This is the final stretch of the Way, which follows the river to the Nar Outfall Sluice, where it meets the Great Ouse. Keep to the bottom of the bank until about 150 yds (137m) after a sharp left bend. Scramble up the bank and walk away from the river, beside a concrete wall, until a handgate leads onto a road. Turn right along the road to the sluice and then take the path to the left along the east river bank. After 0.75 miles (1.2km), turn right over the bridge.

Turn right on the far side of the bridge onto the Fen Rivers Way. Follow this path for just over a mile (1.6km), with views across the river to King's Lynn. Initially, the path is grassy, but then becomes a raised walkway leading to the ferry station.

Take the ferry (runs every 20 minutes) back to King's Lynn. Walk up Ferry Lane as far as King Street. Turn left to see the Tuesday Market Place with its 750-seat Corn Exchange concert hall.

Retrace your steps past Ferry Lane and continue to Purfleet Quay, which houses the Custom House and a statue of explorer George Vancouver, Lynn's most famous son. At the end of the quay, cross the bridge and walk across the square. Take a narrow lane opposite to reach cobbled King's Staithe Lane. Turn right to return to the river bank, then head left to Thoresby College, built in 1500 for 13 chantry priests. Turn left to walk along College Lane to reach the Saturday Market Place. Bear right and then left, passing the attractive chequered Town Hall and Old Gaol House, with St Margaret's Church dominating the square.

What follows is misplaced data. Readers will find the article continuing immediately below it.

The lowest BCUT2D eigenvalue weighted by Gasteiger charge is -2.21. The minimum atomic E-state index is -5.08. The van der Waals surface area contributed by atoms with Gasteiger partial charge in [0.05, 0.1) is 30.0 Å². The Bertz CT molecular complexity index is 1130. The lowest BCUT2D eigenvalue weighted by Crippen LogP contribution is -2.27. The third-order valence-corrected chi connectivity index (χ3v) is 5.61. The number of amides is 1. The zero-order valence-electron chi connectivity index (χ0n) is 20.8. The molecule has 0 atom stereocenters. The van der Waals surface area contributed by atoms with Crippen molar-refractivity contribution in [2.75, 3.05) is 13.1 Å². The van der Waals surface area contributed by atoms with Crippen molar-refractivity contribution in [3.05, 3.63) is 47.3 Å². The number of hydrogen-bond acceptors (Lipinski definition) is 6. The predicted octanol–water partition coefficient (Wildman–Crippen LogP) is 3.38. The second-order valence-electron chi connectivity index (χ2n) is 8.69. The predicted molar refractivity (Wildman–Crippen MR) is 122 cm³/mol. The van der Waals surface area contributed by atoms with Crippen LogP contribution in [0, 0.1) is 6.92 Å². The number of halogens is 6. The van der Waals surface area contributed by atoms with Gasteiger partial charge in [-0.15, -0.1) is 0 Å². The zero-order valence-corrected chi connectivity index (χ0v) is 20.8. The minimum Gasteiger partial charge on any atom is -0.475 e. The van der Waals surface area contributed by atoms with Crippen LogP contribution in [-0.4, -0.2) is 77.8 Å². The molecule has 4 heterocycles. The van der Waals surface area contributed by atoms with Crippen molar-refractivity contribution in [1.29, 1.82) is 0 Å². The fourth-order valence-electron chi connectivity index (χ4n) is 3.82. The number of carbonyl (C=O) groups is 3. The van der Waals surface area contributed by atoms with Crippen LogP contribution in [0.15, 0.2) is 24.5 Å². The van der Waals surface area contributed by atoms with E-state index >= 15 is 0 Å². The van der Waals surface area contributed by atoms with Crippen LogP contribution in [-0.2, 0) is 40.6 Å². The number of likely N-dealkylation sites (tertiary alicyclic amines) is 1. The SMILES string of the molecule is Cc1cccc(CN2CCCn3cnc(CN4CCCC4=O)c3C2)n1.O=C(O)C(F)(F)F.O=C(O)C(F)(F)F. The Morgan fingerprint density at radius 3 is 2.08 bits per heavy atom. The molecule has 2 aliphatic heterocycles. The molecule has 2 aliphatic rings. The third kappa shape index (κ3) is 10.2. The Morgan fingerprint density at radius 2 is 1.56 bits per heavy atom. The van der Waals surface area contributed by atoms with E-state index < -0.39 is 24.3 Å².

Turn left onto the pedestrian High Street for a flavour of the modern town. At the crossroads, turn right along New Conduit Street, then right again on Tower Street. Take the alley to the left opposite the Majestic Cinema to return to the car park.

Additional information

Pavements, cobbled streets, grassy river path and steps to ferry

Town buildings and open riverside

Lead required on town streets

AA Leisure Map 6 North West Norfolk

Blackfriar Street car park or St James multi-storey

At car park and various locations in town

<p>Ferry operates 7am–6pm year-round but not on Sundays or Bank Holidays</p>

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About the area

Discover Norfolk

The North Norfolk Coast is designated an Area of Outstanding Natural Beauty and probably the finest of its kind in Europe. Here you’ll find a string of quaint villages and small towns – Holkham, Wells-next-the-Sea and Cley next the Sea are 21st-century favourites, while Sheringham and Cromer are classic examples of a good old-fashioned seaside resort where grand Victorian hotels look out to sea. Further round the coast you'll find Great Yarmouth, one of the most popular resorts in the UK and packed full of amusements, shops and seashore entertainment. And let's not forget Norwich, the region's only city.

Norfolk prides itself on its wealth of historic houses, the most famous being Sandringham, where Her Majesty the Queen and her family spend Christmas. Many of Norfolk’s towns have a particular charm and a strong sense of community. The quiet market towns of Fakenham and Swaffham are prime examples, as well as Thetford, with its popular museum focusing on the TV comedy series Dad’s Army which was filmed in the area.